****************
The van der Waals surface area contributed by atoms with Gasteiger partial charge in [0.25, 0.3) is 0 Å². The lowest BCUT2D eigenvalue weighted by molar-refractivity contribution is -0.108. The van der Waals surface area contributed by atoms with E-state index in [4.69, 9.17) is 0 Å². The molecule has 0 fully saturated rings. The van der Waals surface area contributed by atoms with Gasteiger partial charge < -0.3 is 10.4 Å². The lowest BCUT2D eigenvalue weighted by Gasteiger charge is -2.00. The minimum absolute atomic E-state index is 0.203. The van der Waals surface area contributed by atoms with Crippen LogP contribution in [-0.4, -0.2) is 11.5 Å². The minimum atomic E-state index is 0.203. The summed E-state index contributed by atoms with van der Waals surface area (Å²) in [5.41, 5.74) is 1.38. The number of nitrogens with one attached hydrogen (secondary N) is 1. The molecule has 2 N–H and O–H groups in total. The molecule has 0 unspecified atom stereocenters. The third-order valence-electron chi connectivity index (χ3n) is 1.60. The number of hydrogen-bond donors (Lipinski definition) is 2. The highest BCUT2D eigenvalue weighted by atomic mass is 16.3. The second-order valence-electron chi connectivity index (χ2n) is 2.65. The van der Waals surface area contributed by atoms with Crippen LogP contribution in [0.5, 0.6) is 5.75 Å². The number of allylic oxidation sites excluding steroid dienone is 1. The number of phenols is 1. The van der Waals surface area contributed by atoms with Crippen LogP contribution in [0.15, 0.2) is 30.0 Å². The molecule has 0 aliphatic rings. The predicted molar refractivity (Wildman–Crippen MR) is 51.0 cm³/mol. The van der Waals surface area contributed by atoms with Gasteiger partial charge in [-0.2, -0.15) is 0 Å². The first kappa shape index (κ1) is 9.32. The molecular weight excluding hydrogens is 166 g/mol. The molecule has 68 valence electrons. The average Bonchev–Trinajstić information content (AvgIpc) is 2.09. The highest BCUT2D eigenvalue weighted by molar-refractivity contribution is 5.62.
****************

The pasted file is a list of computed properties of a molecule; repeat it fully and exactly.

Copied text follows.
The van der Waals surface area contributed by atoms with Gasteiger partial charge in [0.25, 0.3) is 0 Å². The lowest BCUT2D eigenvalue weighted by molar-refractivity contribution is -0.108. The van der Waals surface area contributed by atoms with E-state index in [4.69, 9.17) is 0 Å². The molecule has 0 fully saturated rings. The van der Waals surface area contributed by atoms with Gasteiger partial charge < -0.3 is 10.4 Å². The lowest BCUT2D eigenvalue weighted by Gasteiger charge is -2.00. The minimum absolute atomic E-state index is 0.203. The van der Waals surface area contributed by atoms with Crippen LogP contribution in [-0.4, -0.2) is 11.5 Å². The minimum atomic E-state index is 0.203. The summed E-state index contributed by atoms with van der Waals surface area (Å²) in [5.41, 5.74) is 1.38. The number of nitrogens with one attached hydrogen (secondary N) is 1. The molecule has 2 N–H and O–H groups in total. The molecule has 0 unspecified atom stereocenters. The third-order valence-electron chi connectivity index (χ3n) is 1.60. The number of hydrogen-bond donors (Lipinski definition) is 2. The highest BCUT2D eigenvalue weighted by atomic mass is 16.3. The second-order valence-electron chi connectivity index (χ2n) is 2.65. The van der Waals surface area contributed by atoms with Crippen LogP contribution in [0.5, 0.6) is 5.75 Å². The number of allylic oxidation sites excluding steroid dienone is 1. The number of phenols is 1. The van der Waals surface area contributed by atoms with Crippen LogP contribution in [0.15, 0.2) is 30.0 Å². The molecule has 0 aliphatic rings. The predicted molar refractivity (Wildman–Crippen MR) is 51.0 cm³/mol. The van der Waals surface area contributed by atoms with Gasteiger partial charge in [-0.2, -0.15) is 0 Å². The first kappa shape index (κ1) is 9.32. The molecular weight excluding hydrogens is 166 g/mol. The molecule has 68 valence electrons. The average Bonchev–Trinajstić information content (AvgIpc) is 2.09. The highest BCUT2D eigenvalue weighted by molar-refractivity contribution is 5.62.